1: Understand why the business is moving to the cloud.
There are multiple reasons for a migration to the cloud - it could be anything from the flexibility cloud computing brings or simply now is the best time to make a move as hardware is now out of date and too costly to upgrade.
Whatever the reason, make it top of mind during and after the migration takes place.
2: SWOT Up
You need to identify the strengths, weaknesses, opportunities and threats that a cloud migration brings.
What is your current technology stack? Can it be moved to the cloud? Are there complimenting cloud-based services that will provide the role in the new environment?
All these questions should be analysed in a SWOT analysis.
3: List out the apps.
All businesses have a range of apps they use on a regular basis. Some of these are very common, like Microsoft Outlook, which is easily supported in the cloud. However, there may be line of business apps that are less common - make sure your IT provider knows about all the apps you use in your business.
Once you have your priorities straight, it's a good idea to look at the numbers of what it will cost to migrate your business to the cloud. By now, you know what you want to do and how you stand to benefit from it, so the obvious course of action is to determine how much it will cost.
All of this comes down to understanding your needs.
How much space do you need to get things done? What kind of data does your business generate? What types of service level agreements (SLAs) are you going to need to achieve your goals? Get some tangible answers to these questions, and you'll be able to start shopping around for solutions that are a fit for your budget.
5: Choose the right IT provider
We might give you a bit of a red face here, but if you are reading this and your current provider has not suggested you move to the cloud, then questions must be asked.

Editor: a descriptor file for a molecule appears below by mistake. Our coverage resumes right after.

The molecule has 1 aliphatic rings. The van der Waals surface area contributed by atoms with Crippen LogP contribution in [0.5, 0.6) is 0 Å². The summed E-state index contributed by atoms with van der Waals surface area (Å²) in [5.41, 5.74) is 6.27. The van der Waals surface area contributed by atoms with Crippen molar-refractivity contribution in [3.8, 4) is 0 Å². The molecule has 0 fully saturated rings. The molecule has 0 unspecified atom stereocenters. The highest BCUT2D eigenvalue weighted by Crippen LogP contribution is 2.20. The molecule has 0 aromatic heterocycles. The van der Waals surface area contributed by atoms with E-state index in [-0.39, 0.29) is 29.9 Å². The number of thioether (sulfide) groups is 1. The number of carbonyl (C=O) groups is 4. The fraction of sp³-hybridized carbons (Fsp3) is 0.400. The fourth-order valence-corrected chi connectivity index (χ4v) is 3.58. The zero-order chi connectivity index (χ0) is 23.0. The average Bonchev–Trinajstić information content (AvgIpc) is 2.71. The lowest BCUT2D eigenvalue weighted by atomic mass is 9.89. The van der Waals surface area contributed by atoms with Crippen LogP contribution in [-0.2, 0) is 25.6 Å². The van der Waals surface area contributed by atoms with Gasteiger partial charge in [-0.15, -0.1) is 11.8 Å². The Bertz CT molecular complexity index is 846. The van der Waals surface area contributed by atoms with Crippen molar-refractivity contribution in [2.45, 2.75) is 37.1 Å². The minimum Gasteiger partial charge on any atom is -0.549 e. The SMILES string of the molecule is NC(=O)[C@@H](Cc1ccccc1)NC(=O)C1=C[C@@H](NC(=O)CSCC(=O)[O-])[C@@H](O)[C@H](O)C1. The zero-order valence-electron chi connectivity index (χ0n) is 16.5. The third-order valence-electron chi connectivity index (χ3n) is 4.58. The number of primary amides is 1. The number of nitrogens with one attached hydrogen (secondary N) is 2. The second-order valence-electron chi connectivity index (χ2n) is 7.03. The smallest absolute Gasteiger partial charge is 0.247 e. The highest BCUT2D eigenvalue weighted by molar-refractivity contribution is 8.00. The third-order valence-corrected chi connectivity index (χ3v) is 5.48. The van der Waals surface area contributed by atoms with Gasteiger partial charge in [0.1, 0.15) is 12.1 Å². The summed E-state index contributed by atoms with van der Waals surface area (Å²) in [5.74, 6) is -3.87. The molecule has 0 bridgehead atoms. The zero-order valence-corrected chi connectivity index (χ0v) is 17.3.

Almost all IT providers in this day and age will agree that the move to the cloud makes perfect sense.
Look for an IT provider that has migrated other businesses similar to yours to the cloud. There are many unseen lessons a cloud migration makes on a provider, and your 1st question should be, "who else have you migrated to the cloud recently".
6: Time the migration
The majority of migrations occur over the weekend and snagging/teething follow after the migration takes place.
Do make sure your migration takes place when there are no critical business activities are happening.
No matter how well versed an IT provider is in migrating businesses to the cloud, there is always room for error, and a certain amount of upheaval will occur.
Change always has some friction, but it will be smooth sailing once cloud services are embedded in your organisation.
7: Test your backups
If you follow our blogs, you'll already know how important it is to backup your business data. You might be told you have a working backup solution, but when was the last time it was actually tested to see if the data was recoverable?
Test your backups before a cloud migration.
8: Get in touch with us